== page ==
The framers of the Constitution devised the Fourth Amendment to protect citizens from invasions into their private lives. However, this amendment is not as clear when applied to the workplace, particularly with frequently changing and emerging forms of communication. There is much debate over how much privacy employees should have in the workplace with regard to their electronic communications, as regulations tend to lag behind technology.

More and more companies are monitoring their employees’ email and internet usage or phone conversations. The legal struggles regarding this type of electronic surveillance are then resolved by examining what type of communication was surveyed, whether a reasonable person would expect the correspondence to be private and what the employer’s rationale was for eavesdropping in the first place. There are legal ramifications and statutes in place to protect employees from electronic surveillance while at work with regard to the various communication mediums.

Telephone Usage
The Electronics Communication Privacy Act (ECPA) establishes limitations to an employer’s right to monitor telephone conversations. Under this act, employers are not allowed to listen or record personal phone calls, even if they are made on company property except in case of the following: the employee has knowledge of the surveillance and has given his or her consent; the communication is intercepted during the course of business; the interception is required to perform a communication service; or to protect the property rights of the employer providing the communication.

Voicemail usage is also applicable under this law. Generally, if you do not lead employees to believe that voicemail is private (allowing them to use a secret password to retrieve messages), then employees should assume that voicemails are for company use.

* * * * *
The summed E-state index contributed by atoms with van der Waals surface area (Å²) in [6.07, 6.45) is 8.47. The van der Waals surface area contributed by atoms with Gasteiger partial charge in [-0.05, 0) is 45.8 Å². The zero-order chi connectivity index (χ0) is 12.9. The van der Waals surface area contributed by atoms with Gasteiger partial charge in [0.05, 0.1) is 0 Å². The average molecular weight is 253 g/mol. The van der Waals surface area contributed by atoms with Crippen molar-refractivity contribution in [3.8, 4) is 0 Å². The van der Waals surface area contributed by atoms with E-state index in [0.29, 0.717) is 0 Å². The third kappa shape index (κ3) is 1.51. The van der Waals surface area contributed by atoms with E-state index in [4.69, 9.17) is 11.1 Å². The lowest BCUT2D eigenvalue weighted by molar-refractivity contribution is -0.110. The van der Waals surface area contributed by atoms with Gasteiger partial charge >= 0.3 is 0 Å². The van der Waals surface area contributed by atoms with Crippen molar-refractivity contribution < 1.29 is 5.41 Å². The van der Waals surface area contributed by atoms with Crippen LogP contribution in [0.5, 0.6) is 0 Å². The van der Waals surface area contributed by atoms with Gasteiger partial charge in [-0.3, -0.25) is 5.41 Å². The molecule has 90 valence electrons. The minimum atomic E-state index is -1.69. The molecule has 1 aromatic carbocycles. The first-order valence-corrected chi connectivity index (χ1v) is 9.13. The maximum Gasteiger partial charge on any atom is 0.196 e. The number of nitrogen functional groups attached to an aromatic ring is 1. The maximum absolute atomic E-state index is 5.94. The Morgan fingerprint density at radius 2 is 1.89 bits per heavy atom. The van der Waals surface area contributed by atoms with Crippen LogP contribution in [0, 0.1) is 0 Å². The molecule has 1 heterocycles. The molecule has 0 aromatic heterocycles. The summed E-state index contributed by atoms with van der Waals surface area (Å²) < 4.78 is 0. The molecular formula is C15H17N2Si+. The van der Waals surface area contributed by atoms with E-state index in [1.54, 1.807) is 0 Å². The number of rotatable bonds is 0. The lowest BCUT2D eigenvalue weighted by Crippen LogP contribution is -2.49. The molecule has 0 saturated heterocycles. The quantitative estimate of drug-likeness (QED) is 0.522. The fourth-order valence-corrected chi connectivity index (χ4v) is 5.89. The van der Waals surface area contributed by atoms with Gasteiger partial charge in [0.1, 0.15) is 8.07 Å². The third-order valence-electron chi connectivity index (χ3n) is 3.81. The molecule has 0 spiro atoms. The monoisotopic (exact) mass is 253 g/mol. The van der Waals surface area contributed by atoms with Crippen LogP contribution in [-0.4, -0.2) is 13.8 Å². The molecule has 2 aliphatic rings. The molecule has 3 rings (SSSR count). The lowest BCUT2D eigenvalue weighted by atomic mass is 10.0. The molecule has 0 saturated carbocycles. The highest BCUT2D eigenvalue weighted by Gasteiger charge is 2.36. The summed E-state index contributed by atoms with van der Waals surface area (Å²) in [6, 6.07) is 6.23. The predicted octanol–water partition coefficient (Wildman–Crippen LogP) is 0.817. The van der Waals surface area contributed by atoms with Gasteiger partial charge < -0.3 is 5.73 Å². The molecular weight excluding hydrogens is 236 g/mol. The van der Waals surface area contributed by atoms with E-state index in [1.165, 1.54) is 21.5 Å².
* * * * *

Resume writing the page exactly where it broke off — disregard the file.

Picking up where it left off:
Employer-provided email systems are incredibly valuable resources for the company and its staff. Email is extremely efficient both for intra-company usage and with clients and business contacts, and is inexpensive to provide, easy to use and requires low maintenance. In spite of these benefits, there are also many dangers concerning employee privacy and the employer’s best interest.

There are several reasons why employers should consider monitoring email usage:
  • To maintain a professional reputation outside and within the company
  • To ensure employee productivity
  • To prevent, detect and eliminate harassment, either sexual or illegal
  • To prevent the risk of defamation does not support. Following are some suggestions for employers to handle this issue:
  • Have clear policies in your employee handbook relating to privacy, investigations and surveillance, including use of email and company-provided electronic devices.
  • Update policies as needed and inform employees of updates.
  • Have all employees read and sign the policy and any updates.
  • Make sure you have a legitimate work-related purpose for monitoring employees or their communications.
  • Know federal, state and local laws regarding privacy and consult legal counsel if you are unsure.

Feel free to reach out to us to seek assistance with any workplace guidance. We look forward to supporting your needs and contributing to the success of your organization.